Bigger is Better: Advice from one chicken keeper to another

  1. Mountain Peeps
    Bigger is Better: Advice from one chicken keeper to another

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    I’ve been raising chickens for close to six years now. Compared to some, that’s a long time, and compared to others, that’s nothing. But, nevertheless, I have learned countless lessons throughout my years of chicken keeping. Lessons regarding things I should not have done, lessons regarding things I should have done differently, and lessons regarding things I should have done again or done better. It is because of one of these distinct lessons that I’m writing this article to share with you. A lesson I’m glad I learned and shall do my best to never repeat again. The lesson that: it is never smart to get just two chickens.


    Now, obviously, I need to give some explanation on my stance on this. Of course you’ve probably heard about the guideline that it’s not good to buy and raise one chicken by itself. Chickens are social creatures. Even if you intend to raise a chicken as a pet, it still is best if the bird has a friend or two of its own kind. When I first started raising chickens, I ordered five 5-day-old chicks from my local farm store. But, the employees messed up the order and, in order to receive the breeds I wanted, I had to buy one chick one day and the other four a few days later. Believe me when I tell you that those couple days with just the one chick were not pretty. As long as there was daylight, all you heard was crying from this poor chick. Even though I carried her with me in my pocket and spent every free moment with her, she still desperately craved the company of her own kind. As soon as I brought the other four chicks home, she was as content as can be. However, because there was an uneven number of chicks and none other of her same breed, she was still “alone”, so to speak. And to this day, she is still my loner hen. But she has the company of the other flock members, which is what she wanted and lacked in the first place.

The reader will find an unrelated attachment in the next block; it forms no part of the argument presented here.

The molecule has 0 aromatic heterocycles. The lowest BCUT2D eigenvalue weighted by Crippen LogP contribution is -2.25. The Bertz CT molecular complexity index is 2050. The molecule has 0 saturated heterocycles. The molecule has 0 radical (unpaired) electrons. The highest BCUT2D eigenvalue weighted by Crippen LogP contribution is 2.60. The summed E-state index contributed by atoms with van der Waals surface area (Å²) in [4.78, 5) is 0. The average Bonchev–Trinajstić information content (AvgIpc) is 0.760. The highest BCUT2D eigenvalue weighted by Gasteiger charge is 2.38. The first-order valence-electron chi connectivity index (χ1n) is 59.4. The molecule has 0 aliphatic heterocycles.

Three years ago, I decided to add to my flock. But because of limited space, I could only get two or three more birds. And that’s when I made the mistake of getting TWO. As you can imagine, with no other birds to be with, two chickens have no choice but to bond with one another. Despite the fact that I trained the two of them to be friendly and comfortable around people, I could not help the fact that they grew to be such close buddies. When I added them to the old flock, they were both put on the bottom of the pecking order next to each other. Now, after three years, the pecking order has changed a lot and the two are not the best of friends anymore. But, they have bonded with other flock members and still prefer each other over me.